‘Best Summer Ever’: Film Review | SXSW 2021

Boy meets girl in this high school musical with an emphasis on inclusivity, directed by Michael Parks Randa and Lauren Smitelli.

Irresistibly likable musical Best Summer Ever offers the wholesome tale of Sage and Tony, two teenagers in love, winningly played by Shannon DeVido and Ricky Wilson Jr. respectively. These two crazy kids are perfect for each other, but they still must face an assortment of adolescent tribulations, including mean cheerleaders, deciding who to take to the homecoming dance and worrying about whether one’s pot-growing moms might get busted by the cops.

What is definitely not a problem, however, is the fact that pretty Sage is a wheelchair user while Tony isn’t, or that at least half of the whole cast, kids and grown-ups alike, have a range of physical and mental disabilities. Instead, this profoundly inclusive work posits a world where it would be as utterly unnecessary to discuss someone’s different physical form or mental abilities as it would be to mention that Sage is white and Tony is Black. Why should anyone care anyway seems to be the unspoken question, especially when we’re all having so much fun.

The Bottom Line

Just roll with it.

Although some might argue that not mentioning anyone’s difference is a kind of erasure in itself, it’s hard not to get swept up in the cast and crew’s joyful insouciance. Plus, the cheeky showtunes, co-written by onscreen villain MuMu and executive producer Peter Halby, are a hoot.

Viewers will have to take the characters’ word, sung in the opening number, that the summer that just past was the best ever; we never see what happened to make it so great. Instead, summer camp counselors Sage and Tony, both playing high-school seniors here, did all their meeting cute and getting together before the action starts in late August as they say goodbye to the younger children and co-workers they befriended at dance- and music-focused Camp Lakeview in Vermont. The two lovers also bid each other a fond farewell, expecting to be separated for a year, as Sage prepares to drive off with her moms, Gillian (Holly Palmer) and Kate (Eileen Grubba), and Tony heads back to New York to resume studies at his performing arts high school.

Apparently, every year Kate and Gillian have chosen a new place to park the family camper van and raise a marijuana crop. This year they’ve chosen a small town in Upstate New York, and Sage is keen to go to the local school like any other “normal” kid instead of being homeschooled. She proves immediately popular with her peers, but before her new friends can even say, “tell me more, tell me more” about her summer vacation, Beth (MuMu, very funny), the psychotically jealous head cheerleader, works out that the cute dancer boy she met at camp is the same Tony everyone knows at their school. Shockingly, he is not the drama and dance nerd he led Sage to believe him to be, but the school’s star quarterback whom everyone is counting on to pull the school out of a 25-year-long losing streak.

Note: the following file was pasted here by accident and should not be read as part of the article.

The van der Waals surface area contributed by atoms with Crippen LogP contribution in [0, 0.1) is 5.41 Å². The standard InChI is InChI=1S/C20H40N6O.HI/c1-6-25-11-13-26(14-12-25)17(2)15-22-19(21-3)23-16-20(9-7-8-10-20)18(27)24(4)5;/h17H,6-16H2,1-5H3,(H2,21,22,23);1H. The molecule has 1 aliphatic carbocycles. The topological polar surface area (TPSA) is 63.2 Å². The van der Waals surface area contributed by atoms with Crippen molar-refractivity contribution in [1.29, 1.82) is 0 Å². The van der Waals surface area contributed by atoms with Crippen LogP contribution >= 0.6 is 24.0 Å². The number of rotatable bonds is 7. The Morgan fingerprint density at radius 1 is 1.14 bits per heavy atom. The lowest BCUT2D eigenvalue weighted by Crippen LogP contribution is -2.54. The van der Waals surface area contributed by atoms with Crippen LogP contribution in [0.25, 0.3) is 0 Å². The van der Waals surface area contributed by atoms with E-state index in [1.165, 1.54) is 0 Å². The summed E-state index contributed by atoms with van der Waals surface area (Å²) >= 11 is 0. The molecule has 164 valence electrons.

The fact that the hero’s shameful secret is that he’s really good at kicking a football instead of ballet is just one of several amusing inversions of expectations that pepper the film. Another is that while a few famous faces (including Benjamin Bratt and his adorable daughter Sophia, Maggie Gyllenhaal and Peter Sarsgaard) put in fleeting appearances, the bulk of the performance lifting is in the hands of the younger actors. Wilson, DeVido and MuMu with their more extensive stage experience (the two women have especially strong voices) get most of the screen time, but there’s some very fine clowning from supports such as Jacob Waltuck as a rival teammate who longs to supplant Tony and Emily Kranking as an excitable cheerleader with a scream that could wake the dead.

The final football field finale, with quick cutaways that give a chance to shine to just about every participant in the film, including those who worked mostly behind the cameras, is hokey as all get out, hooky as a bait and tackle shop, and tear-inducingly adorable.  

Venue: South by Southwest Film Festival (Spotlight)
Production: A Zeno Mountain Farm presentation
Directors: Michael Parks Randa, Lauren Smitelli
Cast: Shannon DeVido, Ricky Wilson Jr., MuMu, Jacob Waltuck, Emily Kranking, Holly Palmer, Eileen Grubba, Bradford Haynes, Ajani ‘AJ’ Murray, Lawrence Carter-Long, Phil Lussier, Eri Folan, Terra Macintosh, Sophia Bratt, Benjamin Bratt, Maggie Gyllenhaal, Peter Sarsgaard, Christine Bruno, Leah Romond
Screenwriters: Will Halby, Terra Mackintosh, Andrew Pilkington, Michael Parks Randa, Lauren Smitelli
Producers: Terra Mackintosh, Andrew Pilkington, Leah Romond, Jake Sharpless, Katie White
Executive producers: Michael Barnett, Becky Blodgett, Bill Benneson, Amy Brenneman, Harley Carroll, Jamie Lee Curtis, Ted Danson, Mary Steenburgen, Dominique Dauwe, Maggie Gyllenhaal, Peter Sarsgaard, Ila Halby, Peter Halby, Susan Halby, Will Halby, Vanessa Halby, Ken Hirsch, Angela Howard, George Loenig, Kimbrough Towles, Abhilash Patel, Jeff Pechter, Stacie Pitts, Rod Pitts Michael Parks Randa, Kat Taylor, Tom Steyer

Director of photography: Chris Westlund
Editors: Sam Adelman, Frank Snider, Michael Parks Randa
Production designer: Laurel Sager
Costume designer: Shari Bisnaught
Music and score: Jamie Lawrence
Original music and lyrics: MuMu, Peter Halby
Choreography: Frances Orr
Casting: Ila Halby, Terra Mackintosh

78 minutes